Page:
Because your body can change during your "life", they call them sleeves. Get it? You change them like you change clothes. Neat, huh?

And yet, it's not so clean and neat as that. When you come back, you are in some other body -- does your lover still love you? How much of love it mental, how much spiritual, and how much chemical? If it's chemical, then your love will not be in love with "you", but rather in love with some combination of you and your sleeve.

Oops, that could be tough on your relationship, after you are re-sleeved.

And when you come out from being "re-sleeved", your loved ones won't even recognize you. What if you decide that you want a new life? You can keep walking past them, and they will never know which of the unrecognized strangers was the husband/father/brother that just skipped out on his family.

And, if you can live forever, essentially, would you want to? Is there a point where you know too much, and have seen too much, and can no longer pretend to be part of the human race? Over time, I should think your personality would change, edges worn down and polished by the sands of time. But, isn't our weakness that which makes us human? A diamond is lovely, but cold, and loveless.

All in all, these books aren't the best reading I've ever done, but they certainly are disturbing.

Are we (we are)?
Are we (we are) the waiting?
This dirty town
is burning down in my dreams.
--Green Day

I have one and one-half hours left in my return from halfway around the world. So far, we drove an hour to the Cape Town airport to catch a two hour flight to Johannesburg. From Jo'burg, we flew 9 hours to Dakar, in Senegal, where we refueled, changed crews, and got sprayed for insects. Then, back into the air for another 9 hours to Washington Dulles. Two hours, and several customs agents later, we climbed onto a United flight to SFO. Right now, we are somewhere over the upper Midwest. It's clear out the window, and I can see snow on the rough hewn peaks -- not mountains, I don't think we are over the Rockies, but somewhere that has rock outcroppings that emerge from the snow. The sun is very bright and the sky very blue. I can see roads and the edges of parcels of land. But I can't see any buildings -- almost as if man had cut up the land and then left.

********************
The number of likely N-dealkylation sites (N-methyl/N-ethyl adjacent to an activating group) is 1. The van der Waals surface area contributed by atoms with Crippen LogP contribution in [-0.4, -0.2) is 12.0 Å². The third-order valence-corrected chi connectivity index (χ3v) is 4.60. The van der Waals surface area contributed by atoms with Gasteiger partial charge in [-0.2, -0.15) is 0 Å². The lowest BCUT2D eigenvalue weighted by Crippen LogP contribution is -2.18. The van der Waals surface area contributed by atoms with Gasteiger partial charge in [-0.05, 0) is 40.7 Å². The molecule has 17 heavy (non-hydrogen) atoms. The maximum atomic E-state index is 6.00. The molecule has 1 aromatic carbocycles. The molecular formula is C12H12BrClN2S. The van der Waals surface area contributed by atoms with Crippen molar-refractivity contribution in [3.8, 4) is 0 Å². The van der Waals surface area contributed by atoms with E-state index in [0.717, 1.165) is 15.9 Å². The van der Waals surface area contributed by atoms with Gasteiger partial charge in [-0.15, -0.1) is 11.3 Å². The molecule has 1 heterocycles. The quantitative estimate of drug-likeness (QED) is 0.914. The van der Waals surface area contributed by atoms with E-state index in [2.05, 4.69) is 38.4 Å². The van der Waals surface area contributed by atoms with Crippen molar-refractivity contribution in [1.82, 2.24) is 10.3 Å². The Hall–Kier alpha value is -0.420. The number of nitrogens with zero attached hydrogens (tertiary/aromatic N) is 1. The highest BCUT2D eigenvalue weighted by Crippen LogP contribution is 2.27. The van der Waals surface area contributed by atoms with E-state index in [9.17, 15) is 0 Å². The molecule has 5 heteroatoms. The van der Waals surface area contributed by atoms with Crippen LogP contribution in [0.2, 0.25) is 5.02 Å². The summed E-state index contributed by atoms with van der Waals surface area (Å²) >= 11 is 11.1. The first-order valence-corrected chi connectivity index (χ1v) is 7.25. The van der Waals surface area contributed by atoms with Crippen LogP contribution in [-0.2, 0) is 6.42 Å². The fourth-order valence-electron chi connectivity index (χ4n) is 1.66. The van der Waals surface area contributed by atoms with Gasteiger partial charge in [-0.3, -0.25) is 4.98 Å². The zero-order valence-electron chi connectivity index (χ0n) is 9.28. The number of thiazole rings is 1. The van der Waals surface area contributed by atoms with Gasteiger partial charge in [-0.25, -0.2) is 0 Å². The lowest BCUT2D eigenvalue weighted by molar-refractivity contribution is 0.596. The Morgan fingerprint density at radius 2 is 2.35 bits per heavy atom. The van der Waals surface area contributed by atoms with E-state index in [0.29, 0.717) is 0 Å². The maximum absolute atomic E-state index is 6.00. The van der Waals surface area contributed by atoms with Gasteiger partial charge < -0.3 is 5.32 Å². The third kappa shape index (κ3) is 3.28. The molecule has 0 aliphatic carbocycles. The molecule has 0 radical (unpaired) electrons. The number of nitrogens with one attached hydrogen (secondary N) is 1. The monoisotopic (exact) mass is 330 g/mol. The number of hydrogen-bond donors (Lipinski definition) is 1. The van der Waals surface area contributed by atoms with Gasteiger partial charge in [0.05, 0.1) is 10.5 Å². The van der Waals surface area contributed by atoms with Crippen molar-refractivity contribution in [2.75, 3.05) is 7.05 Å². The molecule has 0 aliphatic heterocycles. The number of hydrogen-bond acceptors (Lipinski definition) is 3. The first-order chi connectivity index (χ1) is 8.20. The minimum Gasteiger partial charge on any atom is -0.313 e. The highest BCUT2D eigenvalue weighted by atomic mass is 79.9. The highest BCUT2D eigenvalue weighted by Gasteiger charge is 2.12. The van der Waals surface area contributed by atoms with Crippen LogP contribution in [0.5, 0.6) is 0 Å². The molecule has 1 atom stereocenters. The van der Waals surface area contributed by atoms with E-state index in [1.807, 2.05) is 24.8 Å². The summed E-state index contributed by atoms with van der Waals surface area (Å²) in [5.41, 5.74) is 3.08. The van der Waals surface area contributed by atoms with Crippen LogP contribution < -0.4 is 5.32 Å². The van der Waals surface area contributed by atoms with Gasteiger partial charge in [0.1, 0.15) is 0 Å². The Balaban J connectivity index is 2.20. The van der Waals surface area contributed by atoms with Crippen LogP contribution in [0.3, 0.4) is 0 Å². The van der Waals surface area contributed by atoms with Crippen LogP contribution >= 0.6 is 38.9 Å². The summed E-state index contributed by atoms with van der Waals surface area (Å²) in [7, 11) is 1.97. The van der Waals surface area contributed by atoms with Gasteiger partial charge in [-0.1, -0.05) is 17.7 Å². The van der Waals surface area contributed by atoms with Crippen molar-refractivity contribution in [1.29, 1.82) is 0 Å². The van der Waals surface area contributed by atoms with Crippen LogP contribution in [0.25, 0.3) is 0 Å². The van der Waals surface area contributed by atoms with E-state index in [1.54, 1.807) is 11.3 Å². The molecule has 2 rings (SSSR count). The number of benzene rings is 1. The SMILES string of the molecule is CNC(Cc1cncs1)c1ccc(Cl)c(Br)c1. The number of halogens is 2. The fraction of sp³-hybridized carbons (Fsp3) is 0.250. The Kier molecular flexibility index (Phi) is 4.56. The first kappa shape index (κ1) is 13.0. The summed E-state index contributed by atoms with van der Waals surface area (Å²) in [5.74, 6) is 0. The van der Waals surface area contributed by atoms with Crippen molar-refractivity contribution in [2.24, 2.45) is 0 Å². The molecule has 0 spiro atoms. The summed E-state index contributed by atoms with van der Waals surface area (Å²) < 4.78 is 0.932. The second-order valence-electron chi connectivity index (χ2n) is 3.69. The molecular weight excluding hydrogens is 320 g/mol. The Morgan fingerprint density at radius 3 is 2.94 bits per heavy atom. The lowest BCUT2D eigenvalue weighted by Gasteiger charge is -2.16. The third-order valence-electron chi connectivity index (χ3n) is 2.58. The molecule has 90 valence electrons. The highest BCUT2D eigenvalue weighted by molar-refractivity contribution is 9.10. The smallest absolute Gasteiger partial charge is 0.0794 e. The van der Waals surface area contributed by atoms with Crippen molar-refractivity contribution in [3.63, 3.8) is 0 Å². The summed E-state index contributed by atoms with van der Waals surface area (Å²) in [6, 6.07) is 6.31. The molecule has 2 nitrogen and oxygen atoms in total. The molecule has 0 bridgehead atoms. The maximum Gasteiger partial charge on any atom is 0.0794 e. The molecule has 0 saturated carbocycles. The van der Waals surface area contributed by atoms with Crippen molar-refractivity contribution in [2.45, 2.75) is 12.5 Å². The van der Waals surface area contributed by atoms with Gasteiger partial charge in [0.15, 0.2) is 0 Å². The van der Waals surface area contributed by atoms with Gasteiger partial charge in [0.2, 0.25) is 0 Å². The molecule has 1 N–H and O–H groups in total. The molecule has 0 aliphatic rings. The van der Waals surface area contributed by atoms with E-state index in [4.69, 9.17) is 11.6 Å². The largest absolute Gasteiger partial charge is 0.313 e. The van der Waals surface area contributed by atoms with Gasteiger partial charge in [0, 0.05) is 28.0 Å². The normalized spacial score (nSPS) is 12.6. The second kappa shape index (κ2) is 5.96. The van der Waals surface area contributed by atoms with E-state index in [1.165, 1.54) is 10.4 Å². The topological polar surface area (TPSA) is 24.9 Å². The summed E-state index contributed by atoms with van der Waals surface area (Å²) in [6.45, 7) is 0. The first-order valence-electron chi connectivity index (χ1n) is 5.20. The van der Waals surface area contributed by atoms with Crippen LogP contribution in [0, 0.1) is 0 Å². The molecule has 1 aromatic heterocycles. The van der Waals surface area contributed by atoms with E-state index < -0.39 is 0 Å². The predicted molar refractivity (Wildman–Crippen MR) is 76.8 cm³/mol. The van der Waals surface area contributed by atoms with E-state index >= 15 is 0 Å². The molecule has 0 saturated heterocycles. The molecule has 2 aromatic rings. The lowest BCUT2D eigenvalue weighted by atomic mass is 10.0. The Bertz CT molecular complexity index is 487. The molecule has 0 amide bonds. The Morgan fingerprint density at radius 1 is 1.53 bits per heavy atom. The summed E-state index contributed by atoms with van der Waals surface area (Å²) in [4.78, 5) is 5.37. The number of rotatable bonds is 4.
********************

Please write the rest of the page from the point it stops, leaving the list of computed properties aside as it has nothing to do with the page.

SL is sitting next to me reading her vacation book -- and laughing out loud every couple of pages. I guess she's recommending "Eat, Pray, Love" to everyone around us who is trying to watch the movie. I think I shall read it. The guy on the other side of me is watching a marathon of "Office" episodes, and hasn't laughed once. You make the call.

This trip marks the end of one stage of "us". Hopefully, we won't reunite re-sleeved, walking by each other, pretending not to notice. And hopefully we will both prefer butterflies to caterpillars.

I've made a healthy career hoping for the best, but planning for the worst. I'm too good at it; want to know a list of everything that might fail? Give me a call.

But I require hope, and faith, and trust. And the Angel's bright wings over me and the rest of the weary world.

Here's to a better 2008, to peace, to love, and to caterpillars and to butterflies, both.

And my old friend
will you shelter me from pain?
In return, I'll bring you Ireland
--Nanci Griffith